Several people started with a laugh before describing their relationship with Martell. The words “mentor,” “sister” or “inspiration” were mentioned multiple times during the evening.
“She kept you on point,” Halfin said of Martell. “She made sure you were looking good and that you were doing what you were supposed to do.”
“She would talk about you like it was the thing to do,” Halfin continued. “And if you were messing up, she would give you the blues. If I could talk to her again, I would say, ‘Thank you so much. You made me grow, you inspired me, you gave me heart and you gave me love.’”
Halfin said she had also attended the family’s funeral service for Martell. “She looked like Brandy, except she was dressed like a guy,” she said. “It was a nice service and most people there at the time referred to her as ‘Brandy.’’ That made Halfin happy, she said.
At the beginning of the celebration, representatives from Mayor Jean Quan and councilmember Rebecca Kaplan’s office read statements from both expressing their condolences, acknowledging the continuing struggles in the LGBT community and pledging their commitment to continue to work for a healthy and safe community for all.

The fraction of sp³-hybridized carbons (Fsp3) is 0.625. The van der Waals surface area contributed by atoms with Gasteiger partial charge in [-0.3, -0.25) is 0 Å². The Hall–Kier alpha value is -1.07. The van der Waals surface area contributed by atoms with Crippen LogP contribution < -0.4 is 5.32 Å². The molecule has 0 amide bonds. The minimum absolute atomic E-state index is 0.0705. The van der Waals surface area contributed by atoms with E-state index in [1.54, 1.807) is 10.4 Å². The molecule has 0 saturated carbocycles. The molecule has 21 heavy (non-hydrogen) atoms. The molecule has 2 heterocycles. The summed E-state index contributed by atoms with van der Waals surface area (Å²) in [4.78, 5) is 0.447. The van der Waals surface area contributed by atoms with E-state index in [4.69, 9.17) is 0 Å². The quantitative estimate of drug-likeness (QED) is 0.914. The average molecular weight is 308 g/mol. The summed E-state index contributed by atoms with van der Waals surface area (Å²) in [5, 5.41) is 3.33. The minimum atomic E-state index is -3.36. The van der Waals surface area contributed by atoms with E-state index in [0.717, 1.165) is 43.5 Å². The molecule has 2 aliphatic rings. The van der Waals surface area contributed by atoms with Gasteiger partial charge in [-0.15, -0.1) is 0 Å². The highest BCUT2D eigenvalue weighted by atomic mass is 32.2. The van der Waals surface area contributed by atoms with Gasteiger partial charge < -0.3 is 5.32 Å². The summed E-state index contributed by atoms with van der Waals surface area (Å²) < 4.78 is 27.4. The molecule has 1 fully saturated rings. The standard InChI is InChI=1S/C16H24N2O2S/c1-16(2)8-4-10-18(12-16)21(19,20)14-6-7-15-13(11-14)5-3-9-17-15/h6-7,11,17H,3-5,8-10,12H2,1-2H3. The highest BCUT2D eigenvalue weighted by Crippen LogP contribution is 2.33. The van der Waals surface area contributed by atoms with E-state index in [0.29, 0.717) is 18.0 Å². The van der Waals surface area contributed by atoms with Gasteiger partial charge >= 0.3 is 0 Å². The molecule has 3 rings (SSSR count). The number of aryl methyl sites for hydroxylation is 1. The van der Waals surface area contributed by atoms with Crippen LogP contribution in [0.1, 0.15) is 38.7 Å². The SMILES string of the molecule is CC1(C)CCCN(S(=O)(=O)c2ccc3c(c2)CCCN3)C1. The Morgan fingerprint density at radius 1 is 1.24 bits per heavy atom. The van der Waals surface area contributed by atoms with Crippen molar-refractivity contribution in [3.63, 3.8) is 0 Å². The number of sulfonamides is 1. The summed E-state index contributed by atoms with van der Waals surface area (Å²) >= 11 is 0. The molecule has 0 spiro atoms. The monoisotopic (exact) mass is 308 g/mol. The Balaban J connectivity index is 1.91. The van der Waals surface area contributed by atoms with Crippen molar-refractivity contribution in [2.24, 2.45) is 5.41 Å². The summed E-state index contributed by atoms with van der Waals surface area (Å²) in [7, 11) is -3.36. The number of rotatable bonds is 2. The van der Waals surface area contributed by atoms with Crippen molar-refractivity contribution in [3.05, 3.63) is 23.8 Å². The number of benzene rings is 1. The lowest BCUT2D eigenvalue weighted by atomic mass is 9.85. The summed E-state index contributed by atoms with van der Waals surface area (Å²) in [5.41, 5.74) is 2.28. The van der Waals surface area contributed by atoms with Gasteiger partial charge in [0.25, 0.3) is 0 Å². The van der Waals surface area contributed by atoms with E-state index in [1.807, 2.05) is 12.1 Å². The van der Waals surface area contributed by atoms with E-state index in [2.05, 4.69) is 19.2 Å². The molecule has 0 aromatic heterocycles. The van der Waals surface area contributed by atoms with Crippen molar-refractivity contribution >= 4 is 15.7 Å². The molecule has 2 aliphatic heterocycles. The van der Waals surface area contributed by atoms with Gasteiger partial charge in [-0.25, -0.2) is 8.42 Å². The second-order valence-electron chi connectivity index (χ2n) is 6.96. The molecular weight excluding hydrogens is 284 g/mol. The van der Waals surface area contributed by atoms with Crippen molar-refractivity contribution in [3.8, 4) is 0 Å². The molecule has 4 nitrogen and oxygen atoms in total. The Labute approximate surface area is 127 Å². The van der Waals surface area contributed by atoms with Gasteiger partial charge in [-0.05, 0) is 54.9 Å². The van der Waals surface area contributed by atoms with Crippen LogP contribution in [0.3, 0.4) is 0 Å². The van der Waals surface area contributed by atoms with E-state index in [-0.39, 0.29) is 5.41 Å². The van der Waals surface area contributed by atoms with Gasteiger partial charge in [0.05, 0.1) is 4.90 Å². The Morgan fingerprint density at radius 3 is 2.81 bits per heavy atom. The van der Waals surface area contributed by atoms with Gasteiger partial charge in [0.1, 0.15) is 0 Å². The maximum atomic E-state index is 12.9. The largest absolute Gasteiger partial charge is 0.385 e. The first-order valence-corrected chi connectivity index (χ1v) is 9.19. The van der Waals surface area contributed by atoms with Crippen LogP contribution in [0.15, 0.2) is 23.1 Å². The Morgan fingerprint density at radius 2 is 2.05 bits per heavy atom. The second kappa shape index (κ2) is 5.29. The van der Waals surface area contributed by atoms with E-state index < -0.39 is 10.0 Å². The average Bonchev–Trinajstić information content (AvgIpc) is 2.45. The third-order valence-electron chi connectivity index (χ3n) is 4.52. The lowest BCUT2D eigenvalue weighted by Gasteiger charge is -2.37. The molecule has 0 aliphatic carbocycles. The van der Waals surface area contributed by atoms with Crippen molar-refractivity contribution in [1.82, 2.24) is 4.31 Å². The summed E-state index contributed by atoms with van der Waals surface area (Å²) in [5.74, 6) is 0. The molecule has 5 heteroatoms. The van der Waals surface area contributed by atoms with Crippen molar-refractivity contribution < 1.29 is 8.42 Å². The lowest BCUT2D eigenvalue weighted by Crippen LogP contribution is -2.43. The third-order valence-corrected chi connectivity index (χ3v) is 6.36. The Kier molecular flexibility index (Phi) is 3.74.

Earlier that day, Oakland Police Department spokesperson Joanne Watson said the Martell case is still active and ongoing. Watson said that lead investigator Brad Baker is following up on all leads, and the OPD is asking for assistance from anyone who may have witnessed the crime.
While there have been public allegations that Martell’s killing was a hate crime, Watson said, “We don’t have a suspect in custody, so we don’t have a witness to firm up and say, ‘Now we can categorize this as a hate crime.’ We still need to do more work in the investigation and have evidence present itself to steer us in that direction.”